Email Is a Relationship and a Conversation
As a small-business owner, you are always on the lookout for affordable ways to spread the good word about your business to potential customers. More importantly, you want to connect and maintain healthy relationships with customers, as this is how you guarantee good business referrals and word of mouth.
If you find social media confusing, you’re not alone. Lots of entrepreneurs haven’t figured it out yet, and it’s also time consuming if not properly monitored. Traditional advertising methods are effective, but are sometimes too costly for small-business owners to engage consistently in.
So, which avenue do you utilize that won’t stress your budget, and is “easy” enough to invest time in?
Email marketing is your answer, and is a measurable and very effective way to keep in touch with current customers while attracting new ones.
Email marketing requires a small time investment of your resources, and allows you to send personalized messages.
How do you get started?
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1. Know your audience
Your email marketing campaign won’t make sense if you don’t know who your target audience is. Research on who your customers are (and who you want to attract) is very important, as it enables you to send targeted messages. Come up with a game plan that outlines who you want to target, the messages you want to send, and the goals you want to achieve.
Once you have a plan figured out, it’s time to segment your audience. The introductory email you send to potential clients differs from the product updates you send to established clients. Segmenting your email list allows you to craft specific content for specific people, so that you increase the chances of recipients actually clicking and reading through your email.
Your email campaign messages can take many forms, including newsletters, tips, posters, coupons, promotional material, and updates.
2. Study success stories
To find ways and ideas to make your email campaign much more successful, find the success stories of companies and entrepreneurs that have made email work for them. With such success stories, find out the frequency of their email messages, the type of templates they used, the time of day that they found recipients to be more receptive, and so on. Such information is gold for your campaign, and will help as you craft an email marketing game plan.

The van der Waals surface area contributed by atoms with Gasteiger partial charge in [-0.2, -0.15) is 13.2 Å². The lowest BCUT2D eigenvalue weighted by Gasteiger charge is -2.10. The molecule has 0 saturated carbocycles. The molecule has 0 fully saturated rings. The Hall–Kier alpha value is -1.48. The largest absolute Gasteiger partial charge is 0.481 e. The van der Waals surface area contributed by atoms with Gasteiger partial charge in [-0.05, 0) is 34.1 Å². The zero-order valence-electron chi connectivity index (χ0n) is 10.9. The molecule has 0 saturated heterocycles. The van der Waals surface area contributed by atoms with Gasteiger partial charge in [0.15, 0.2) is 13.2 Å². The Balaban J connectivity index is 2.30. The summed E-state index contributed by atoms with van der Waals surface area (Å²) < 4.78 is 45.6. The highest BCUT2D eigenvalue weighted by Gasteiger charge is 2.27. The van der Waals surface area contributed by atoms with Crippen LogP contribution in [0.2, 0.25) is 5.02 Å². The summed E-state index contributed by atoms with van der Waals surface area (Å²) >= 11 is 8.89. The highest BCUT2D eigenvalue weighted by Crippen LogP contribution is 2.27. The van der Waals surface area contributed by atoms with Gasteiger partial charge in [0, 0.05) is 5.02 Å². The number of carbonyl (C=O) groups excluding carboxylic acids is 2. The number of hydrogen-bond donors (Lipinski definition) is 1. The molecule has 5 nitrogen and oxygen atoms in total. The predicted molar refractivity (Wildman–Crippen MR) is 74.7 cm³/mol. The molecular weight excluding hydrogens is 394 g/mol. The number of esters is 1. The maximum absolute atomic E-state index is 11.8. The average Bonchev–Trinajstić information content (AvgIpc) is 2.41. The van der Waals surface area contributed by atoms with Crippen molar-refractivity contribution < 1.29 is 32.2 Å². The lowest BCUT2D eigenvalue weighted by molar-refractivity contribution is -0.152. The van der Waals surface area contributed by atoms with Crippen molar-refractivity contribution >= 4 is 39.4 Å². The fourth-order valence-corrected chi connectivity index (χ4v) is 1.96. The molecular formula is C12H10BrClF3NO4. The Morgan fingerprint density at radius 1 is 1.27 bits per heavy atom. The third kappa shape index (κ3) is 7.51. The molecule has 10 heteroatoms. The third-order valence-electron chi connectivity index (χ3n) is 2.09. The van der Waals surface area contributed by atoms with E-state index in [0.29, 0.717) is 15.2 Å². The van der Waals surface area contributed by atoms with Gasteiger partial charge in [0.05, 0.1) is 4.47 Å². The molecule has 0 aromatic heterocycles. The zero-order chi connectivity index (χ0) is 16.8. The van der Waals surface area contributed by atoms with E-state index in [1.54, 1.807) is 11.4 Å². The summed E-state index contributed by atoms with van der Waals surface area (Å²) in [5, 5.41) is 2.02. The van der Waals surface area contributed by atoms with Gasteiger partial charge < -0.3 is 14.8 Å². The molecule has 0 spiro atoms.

3. Focus on quality content
For most forms of online marketing, quality content is king. There really is no way to keep audiences interested other than by providing quality and informative content, period. A lot of email marketers make the mistake of focusing too much on the “salesy” stuff. Audiences will quickly tune off if they don’t see your content as valuable and helpful to them. Always aim to provide updates, tips, insights, and content that is of real value and helps audiences solve their problems.
The 80/20 or 70/30 are good rules of thumb to follow when it comes to creating email content, with the higher number denoting the percentage of valuable information your email should contain, and the smaller number the percentage of “salesy” stuff.
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How email benefits you
Email offers the highest returns to your investment when compared to other online marketing techniques such as social media and online ads. Constant Contact, an email marketing services provider, puts the return on investment (ROI) of email at about $40 for every $1 invested. That’s some good money.
More to the ROI benefits, almost two-thirds of internet users check their email everyday, which means that if you come up with a great email, your (target) audience is likely to check out your information. Email is also easy to access, much less confusing, and its customization allows you to custom-craft messages that keep the relationship between you and clients stronger.
When utilized effectively, email marketing can spur word of mouth marketing, brand awareness, customer loyalty, and referral for your business, all at low costs. You really have no reason not to implement an email marketing campaign now, not with all its benefits.
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